|Year of offer||2019|
|Subject level||Undergraduate Level 2|
|Fees||Subject EFTSL, Level, Discipline & Census Date|
The subject explores the art and culture of Renaissance Europe between 1300 and 1600, with a particular focus on Italy, France, and Spain. This is one of the most pivotal periods in the history of art, when many of our contemporary ideas about art and artists were coming into being. Topics to be covered include the life and practice of individual artists, including such figures as Leonardo, Titian, and Holbein; the rise of art theory,; collecting and the birth of the museum; and the role of power and desire in the making and reception of art. Readings include both Renaissance texts and contemporary art history and theory. Tutorials will examine issues related to a given week’s lecture, or focus on related and object-based teaching in University and Melbourne collections.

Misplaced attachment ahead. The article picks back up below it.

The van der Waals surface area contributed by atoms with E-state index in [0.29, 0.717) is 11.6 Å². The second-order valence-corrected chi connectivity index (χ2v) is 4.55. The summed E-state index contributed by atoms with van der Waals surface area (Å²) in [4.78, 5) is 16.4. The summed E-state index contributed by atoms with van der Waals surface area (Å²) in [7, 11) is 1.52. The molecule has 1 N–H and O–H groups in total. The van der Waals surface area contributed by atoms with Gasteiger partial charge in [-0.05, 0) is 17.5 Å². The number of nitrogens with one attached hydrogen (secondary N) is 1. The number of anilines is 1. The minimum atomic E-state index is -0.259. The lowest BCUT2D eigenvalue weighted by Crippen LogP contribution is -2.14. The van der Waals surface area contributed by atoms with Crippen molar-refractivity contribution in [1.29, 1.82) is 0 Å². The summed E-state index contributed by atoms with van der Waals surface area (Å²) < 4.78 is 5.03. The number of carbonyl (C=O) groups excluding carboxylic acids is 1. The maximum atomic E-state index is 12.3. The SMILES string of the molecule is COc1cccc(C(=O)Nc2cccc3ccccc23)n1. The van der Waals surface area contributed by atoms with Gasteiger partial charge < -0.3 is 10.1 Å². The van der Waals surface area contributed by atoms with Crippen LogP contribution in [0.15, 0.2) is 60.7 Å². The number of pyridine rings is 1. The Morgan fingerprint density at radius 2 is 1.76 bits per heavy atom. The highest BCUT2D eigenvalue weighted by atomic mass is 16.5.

Intended learning outcomes
On successful completion of the subject, students should have:
- an understanding of the contexts in which the art of the period was produced;
- a broad understanding of the technical and stylistic achievements of the major practitioners of the Italian Renaissance; and
- developed critical and analytical skills appropriate to the study of the art of this period.
At the completion of this subject, students should gain the following generic skills:
- be able to research through the competent use of the library and other information sources, and be able to define areas of inquiry and methods of research in the preparation of essays;
- be able to conceptualise theoretical problems, form judgements and arguments and communicate critically, creatively and theoretically through essay writing, tutorial discussion and presentations;
- be able to communicate knowledge intelligibly and economically through essay writing and tutorial discussion;
- be able to manage and organise workloads for recommended reading, the completion of essays and assignments and examination revision; and
- be able to participate in team work through involvement in syndicate groups and group discussions.